January 6 is the day traditionally known as Old Christmas. It’s a relic of the Julian Calendar, developed 2,000 years ago. In the late 1500s, Pope Gregory XIII changed the calendar to match the solar cycle more closely. To do so, the Julian Calendar had to be reduced from 376 to 365 days, eliminating 11 full days. Some countries, though, resisted the change and kept the old Julian Calendar. It took nearly 200 years for England and Scotland to come around. Both countries adopted the Gregorian Calendar in 1752.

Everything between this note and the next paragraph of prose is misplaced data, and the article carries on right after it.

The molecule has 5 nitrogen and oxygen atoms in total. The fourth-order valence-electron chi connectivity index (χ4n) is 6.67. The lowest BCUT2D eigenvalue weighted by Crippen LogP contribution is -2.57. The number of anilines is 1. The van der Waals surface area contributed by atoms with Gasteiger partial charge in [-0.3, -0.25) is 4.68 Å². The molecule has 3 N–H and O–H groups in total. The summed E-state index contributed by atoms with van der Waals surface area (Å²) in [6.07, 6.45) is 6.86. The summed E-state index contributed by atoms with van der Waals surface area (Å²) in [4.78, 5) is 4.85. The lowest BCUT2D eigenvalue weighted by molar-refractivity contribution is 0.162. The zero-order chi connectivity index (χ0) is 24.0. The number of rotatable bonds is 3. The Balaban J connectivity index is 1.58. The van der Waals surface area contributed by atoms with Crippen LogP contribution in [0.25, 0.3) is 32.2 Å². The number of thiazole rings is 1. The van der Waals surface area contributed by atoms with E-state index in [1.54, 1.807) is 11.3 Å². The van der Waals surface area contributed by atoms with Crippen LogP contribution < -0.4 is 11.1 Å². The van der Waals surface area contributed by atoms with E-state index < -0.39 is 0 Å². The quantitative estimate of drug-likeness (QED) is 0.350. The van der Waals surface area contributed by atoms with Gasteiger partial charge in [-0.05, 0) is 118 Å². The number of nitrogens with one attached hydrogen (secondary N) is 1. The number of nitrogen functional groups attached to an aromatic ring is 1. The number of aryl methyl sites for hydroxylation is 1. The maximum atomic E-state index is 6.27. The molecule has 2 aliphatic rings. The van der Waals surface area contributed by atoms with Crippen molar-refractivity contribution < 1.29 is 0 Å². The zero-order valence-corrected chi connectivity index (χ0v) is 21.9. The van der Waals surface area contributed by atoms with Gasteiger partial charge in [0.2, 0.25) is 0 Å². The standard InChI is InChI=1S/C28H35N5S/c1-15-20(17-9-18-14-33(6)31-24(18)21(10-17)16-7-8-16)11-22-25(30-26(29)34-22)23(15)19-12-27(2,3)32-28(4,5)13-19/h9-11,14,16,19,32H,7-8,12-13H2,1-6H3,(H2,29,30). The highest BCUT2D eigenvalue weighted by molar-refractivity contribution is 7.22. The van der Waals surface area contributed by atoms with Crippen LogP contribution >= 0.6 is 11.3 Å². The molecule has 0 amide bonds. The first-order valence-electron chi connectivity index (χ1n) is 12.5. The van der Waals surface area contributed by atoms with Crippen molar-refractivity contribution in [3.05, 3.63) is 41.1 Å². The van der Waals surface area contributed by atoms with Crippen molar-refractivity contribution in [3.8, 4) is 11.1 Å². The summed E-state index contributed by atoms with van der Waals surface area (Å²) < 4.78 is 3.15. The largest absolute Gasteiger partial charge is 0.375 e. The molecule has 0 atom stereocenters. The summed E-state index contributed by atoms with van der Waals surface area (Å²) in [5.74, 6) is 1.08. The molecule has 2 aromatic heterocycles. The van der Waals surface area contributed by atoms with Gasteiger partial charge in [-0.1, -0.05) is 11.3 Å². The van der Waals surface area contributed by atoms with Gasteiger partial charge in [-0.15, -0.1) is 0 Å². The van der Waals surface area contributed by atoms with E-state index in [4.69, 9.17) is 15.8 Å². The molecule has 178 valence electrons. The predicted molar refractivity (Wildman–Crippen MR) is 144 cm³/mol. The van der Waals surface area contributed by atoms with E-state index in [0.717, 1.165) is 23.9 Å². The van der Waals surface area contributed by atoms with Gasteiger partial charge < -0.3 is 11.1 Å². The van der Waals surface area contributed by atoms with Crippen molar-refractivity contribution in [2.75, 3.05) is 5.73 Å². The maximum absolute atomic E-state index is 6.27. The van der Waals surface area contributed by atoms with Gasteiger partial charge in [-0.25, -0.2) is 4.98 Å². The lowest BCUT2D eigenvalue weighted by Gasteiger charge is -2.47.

About this time, many of these English and Scots were emigrating to the Americas and settling in Appalachia. Some didn’t know about the change or refused to adopt the new Gregorian Calendar and kept the extra 11 days in their calendars. This meant that for them, Christmas fell on January 6 rather than December 25. Over time, most Christians in Appalachia started observing December 25 as Christmas. However, until fairly recently, Old Christmas was still celebrated in some rural areas of West Virginia. It’s recalled in various traditions such as in the fiddle tune “Old Christmas Morning.”